Referring to figure 4, a frequency offset can therefore be viewed as a shift of all the carriers either to the left of to the right. The frequency offset is divided in two parts, a Coarse Frequency Offset: a multiple of the carrier spacing; and a Fine Frequency Offset: an offset less than the carrier spacing.

The OFDM signal is formed with a group of four different types of carriers, which are data carriers, continual pilots, scattered pilot and TPS pilots. Their positions are well defined by DVB-T specification. The continual pilots are always transmitted at the same defined position from OFDM symbol to OFDM symbol, as shown in Figure 11, which is taken from the ETSI standard for DVB, no. ETS 300 744; for each OFDM symbol; continual pilots transmit exactly the same known reference sequence at a boosted power level relative to data carriers..

A fixed frequency offset rotates all carriers with the same phase from symbol to symbol. Therefore, the first phase difference between two carriers at the same index k belonging to two consecutive OFDM symbol gives the amount of frequency offset modulo π. This can be shown as follows:-

Symbol m, with N carriers, on a frequency F0 lasting TT with a carrier spacing of ws may be written:

Figure 00980001

The symbol is assumed to be integrated on Ts whereas it is sent through the Channel during TT = Ts + TGuard. Assuming a frequency offset of Δw0 = nws + δ w0, the 11 output of the FFT equals:

Figure 00990001

Which gives for carrier 1 of symbol m

Figure 00990002
Phase difference for each carrier between consecutive symbols:  = e-j(nws+δw0)TT

Conclusions: All carriers are rotated with the same phase from symbol to symbol

As continual pilots always carry the same information, then this difference is constant with time. Therefore, the second difference (the difference of the difference) should be zero for all continual pilots, and random values for all data carriers (as data on these carriers are changing from symbol to symbol).

Applying the second phase difference, (the difference of the difference between two consecutive symbols at carrier index k) should lead to a null phase value whatever the frequency offset is. For all the carriers that are not continual pilots, this value shall be a random value.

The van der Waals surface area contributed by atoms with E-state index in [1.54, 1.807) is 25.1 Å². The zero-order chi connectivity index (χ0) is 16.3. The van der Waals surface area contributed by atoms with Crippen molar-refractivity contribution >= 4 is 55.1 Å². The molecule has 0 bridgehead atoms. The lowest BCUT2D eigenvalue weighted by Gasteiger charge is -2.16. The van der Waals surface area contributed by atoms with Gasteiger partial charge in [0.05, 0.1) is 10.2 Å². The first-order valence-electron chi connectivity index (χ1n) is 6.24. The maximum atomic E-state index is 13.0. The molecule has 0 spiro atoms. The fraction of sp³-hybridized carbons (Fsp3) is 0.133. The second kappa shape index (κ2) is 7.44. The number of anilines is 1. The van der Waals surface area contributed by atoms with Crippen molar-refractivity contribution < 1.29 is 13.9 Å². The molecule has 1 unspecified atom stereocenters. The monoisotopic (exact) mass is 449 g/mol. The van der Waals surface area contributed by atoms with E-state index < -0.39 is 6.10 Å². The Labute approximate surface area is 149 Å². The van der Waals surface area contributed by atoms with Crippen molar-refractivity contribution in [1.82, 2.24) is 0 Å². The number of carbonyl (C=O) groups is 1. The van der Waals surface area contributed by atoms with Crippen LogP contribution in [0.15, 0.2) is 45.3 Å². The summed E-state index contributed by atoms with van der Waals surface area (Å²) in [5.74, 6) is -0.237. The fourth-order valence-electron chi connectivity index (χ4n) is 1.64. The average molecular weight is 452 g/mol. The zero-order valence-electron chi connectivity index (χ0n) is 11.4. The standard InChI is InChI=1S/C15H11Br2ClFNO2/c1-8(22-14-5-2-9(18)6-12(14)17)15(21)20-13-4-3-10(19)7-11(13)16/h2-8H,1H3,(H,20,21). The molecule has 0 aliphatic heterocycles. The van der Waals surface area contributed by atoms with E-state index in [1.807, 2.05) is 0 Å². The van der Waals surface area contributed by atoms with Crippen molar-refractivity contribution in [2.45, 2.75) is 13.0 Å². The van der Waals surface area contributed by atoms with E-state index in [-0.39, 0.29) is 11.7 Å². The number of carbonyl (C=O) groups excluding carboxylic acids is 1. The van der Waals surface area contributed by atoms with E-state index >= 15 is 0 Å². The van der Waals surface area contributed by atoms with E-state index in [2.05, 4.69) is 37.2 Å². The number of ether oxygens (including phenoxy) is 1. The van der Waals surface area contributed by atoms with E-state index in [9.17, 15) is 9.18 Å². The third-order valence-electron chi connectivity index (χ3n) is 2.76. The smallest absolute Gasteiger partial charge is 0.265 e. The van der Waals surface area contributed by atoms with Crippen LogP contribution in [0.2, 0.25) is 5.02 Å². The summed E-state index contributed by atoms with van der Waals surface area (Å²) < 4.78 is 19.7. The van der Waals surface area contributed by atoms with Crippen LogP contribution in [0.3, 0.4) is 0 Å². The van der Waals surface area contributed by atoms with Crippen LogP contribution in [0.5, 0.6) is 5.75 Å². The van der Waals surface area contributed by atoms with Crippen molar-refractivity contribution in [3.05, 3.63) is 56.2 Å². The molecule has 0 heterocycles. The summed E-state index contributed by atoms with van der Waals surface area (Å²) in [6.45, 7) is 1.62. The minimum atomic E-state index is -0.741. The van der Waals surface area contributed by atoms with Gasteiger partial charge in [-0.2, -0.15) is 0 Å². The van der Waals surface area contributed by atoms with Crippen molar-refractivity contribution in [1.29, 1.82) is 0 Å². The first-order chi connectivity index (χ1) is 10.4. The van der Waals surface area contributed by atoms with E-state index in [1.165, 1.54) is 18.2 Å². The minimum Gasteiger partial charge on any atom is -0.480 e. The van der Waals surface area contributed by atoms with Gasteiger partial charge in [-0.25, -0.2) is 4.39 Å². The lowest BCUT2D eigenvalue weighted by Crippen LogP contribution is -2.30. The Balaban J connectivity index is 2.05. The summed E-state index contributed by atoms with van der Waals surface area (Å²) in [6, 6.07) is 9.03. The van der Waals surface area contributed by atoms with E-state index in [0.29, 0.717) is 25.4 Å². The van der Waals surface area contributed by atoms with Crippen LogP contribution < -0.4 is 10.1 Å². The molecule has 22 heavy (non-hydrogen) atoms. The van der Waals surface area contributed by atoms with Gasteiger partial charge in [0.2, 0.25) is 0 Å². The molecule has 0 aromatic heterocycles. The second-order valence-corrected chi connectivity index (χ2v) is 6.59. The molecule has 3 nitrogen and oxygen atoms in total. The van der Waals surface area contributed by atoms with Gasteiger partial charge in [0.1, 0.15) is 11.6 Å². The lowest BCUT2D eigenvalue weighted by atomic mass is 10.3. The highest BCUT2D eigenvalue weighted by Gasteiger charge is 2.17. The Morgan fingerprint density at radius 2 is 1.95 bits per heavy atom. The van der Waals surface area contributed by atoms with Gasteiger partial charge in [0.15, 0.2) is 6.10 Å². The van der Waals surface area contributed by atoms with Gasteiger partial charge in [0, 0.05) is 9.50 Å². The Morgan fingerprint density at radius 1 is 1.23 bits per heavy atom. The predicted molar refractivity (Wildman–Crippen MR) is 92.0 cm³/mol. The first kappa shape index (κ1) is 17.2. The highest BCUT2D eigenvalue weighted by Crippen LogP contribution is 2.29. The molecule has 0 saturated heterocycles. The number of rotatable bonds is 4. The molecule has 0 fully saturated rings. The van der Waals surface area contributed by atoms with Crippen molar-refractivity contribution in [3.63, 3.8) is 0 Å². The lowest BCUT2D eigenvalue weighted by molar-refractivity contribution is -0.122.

Each OFDM symbol carries 2k or 8k carriers. Continual pilots (45 or 177) always lie at the same index and are spaced apart as indicated in Figure 11 a variable distance, e.g. in the 8K mode, there is the sequence of carriers 0, 48, 54, 87, 141, 156. Knowing the theoretical positions of the continual pilots, it is possible to search around the theoretical positions of the continual pilots to locate these zeros in second difference in phase. Further it is assumed that the frequency offsets are the same for all continual pilots in the symbol interval.

A bank of recursive filters is employed, each filter accumulating the second phase difference for all carriers in the respective carrier position relative to the theoretical position of the continual pilot signal, as indicated in Figure 5. If a frequency offset of N carriers spacing (usually 47) is to be recovered, accumulator filters are placed around the continual pilot position, N carriers before and N after. These accumulator filters contain the value of the second phase difference. Thus for each continual pilot CP1....CPp, a single bank of 2N+1 filters is employed, each filter (k) accumulating the second phase difference for the carriers occupying the kth position within the search range N either side of the nominal carrier position. Thus, in order to filter the result for better performance, the values of each accumulator filter of index k (between -N and N) shall be added to give an average of the value for that position. Thus, a bank of accumulators contains the average value of the second phase difference, for each carrier of index k (k between -N and N) that lies at a distance of + or -N of every continual pilot. The index of the accumulator containing the smallest value represents the coarse frequency offset.